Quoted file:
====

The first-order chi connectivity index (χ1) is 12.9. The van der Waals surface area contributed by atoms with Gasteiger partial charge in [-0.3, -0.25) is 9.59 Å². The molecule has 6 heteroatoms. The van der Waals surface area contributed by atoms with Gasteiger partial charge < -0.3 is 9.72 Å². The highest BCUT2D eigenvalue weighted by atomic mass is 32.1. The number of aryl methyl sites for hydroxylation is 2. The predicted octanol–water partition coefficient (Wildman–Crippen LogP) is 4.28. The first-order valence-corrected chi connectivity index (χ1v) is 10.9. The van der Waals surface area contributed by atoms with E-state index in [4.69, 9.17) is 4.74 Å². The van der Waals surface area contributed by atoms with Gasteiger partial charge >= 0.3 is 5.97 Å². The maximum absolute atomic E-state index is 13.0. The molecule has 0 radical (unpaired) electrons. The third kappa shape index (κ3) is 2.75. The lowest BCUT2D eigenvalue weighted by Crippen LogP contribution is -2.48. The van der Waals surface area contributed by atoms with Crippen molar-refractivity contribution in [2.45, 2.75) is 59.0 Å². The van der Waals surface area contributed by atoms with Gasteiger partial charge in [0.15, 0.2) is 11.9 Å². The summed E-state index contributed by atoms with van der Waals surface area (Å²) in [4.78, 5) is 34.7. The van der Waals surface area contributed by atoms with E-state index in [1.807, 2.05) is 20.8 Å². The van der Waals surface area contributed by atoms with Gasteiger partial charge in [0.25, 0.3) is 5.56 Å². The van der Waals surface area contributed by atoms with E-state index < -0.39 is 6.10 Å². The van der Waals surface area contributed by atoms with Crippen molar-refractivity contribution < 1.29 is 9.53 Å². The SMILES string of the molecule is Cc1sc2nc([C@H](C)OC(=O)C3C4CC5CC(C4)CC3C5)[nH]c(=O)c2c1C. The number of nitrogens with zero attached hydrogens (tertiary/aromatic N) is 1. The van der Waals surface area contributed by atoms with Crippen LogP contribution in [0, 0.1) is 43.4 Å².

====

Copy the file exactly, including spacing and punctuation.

The first-order chi connectivity index (χ1) is 12.9. The van der Waals surface area contributed by atoms with Gasteiger partial charge in [-0.3, -0.25) is 9.59 Å². The molecule has 6 heteroatoms. The van der Waals surface area contributed by atoms with Gasteiger partial charge < -0.3 is 9.72 Å². The highest BCUT2D eigenvalue weighted by atomic mass is 32.1. The number of aryl methyl sites for hydroxylation is 2. The predicted octanol–water partition coefficient (Wildman–Crippen LogP) is 4.28. The first-order valence-corrected chi connectivity index (χ1v) is 10.9. The van der Waals surface area contributed by atoms with E-state index in [4.69, 9.17) is 4.74 Å². The van der Waals surface area contributed by atoms with Gasteiger partial charge >= 0.3 is 5.97 Å². The maximum absolute atomic E-state index is 13.0. The molecule has 0 radical (unpaired) electrons. The third kappa shape index (κ3) is 2.75. The lowest BCUT2D eigenvalue weighted by Crippen LogP contribution is -2.48. The van der Waals surface area contributed by atoms with Crippen molar-refractivity contribution in [2.45, 2.75) is 59.0 Å². The van der Waals surface area contributed by atoms with Gasteiger partial charge in [0.15, 0.2) is 11.9 Å². The summed E-state index contributed by atoms with van der Waals surface area (Å²) in [4.78, 5) is 34.7. The van der Waals surface area contributed by atoms with E-state index in [1.807, 2.05) is 20.8 Å². The van der Waals surface area contributed by atoms with Gasteiger partial charge in [0.25, 0.3) is 5.56 Å². The van der Waals surface area contributed by atoms with E-state index < -0.39 is 6.10 Å². The van der Waals surface area contributed by atoms with Crippen molar-refractivity contribution < 1.29 is 9.53 Å². The SMILES string of the molecule is Cc1sc2nc([C@H](C)OC(=O)C3C4CC5CC(C4)CC3C5)[nH]c(=O)c2c1C. The number of nitrogens with zero attached hydrogens (tertiary/aromatic N) is 1. The van der Waals surface area contributed by atoms with Crippen LogP contribution in [0, 0.1) is 43.4 Å².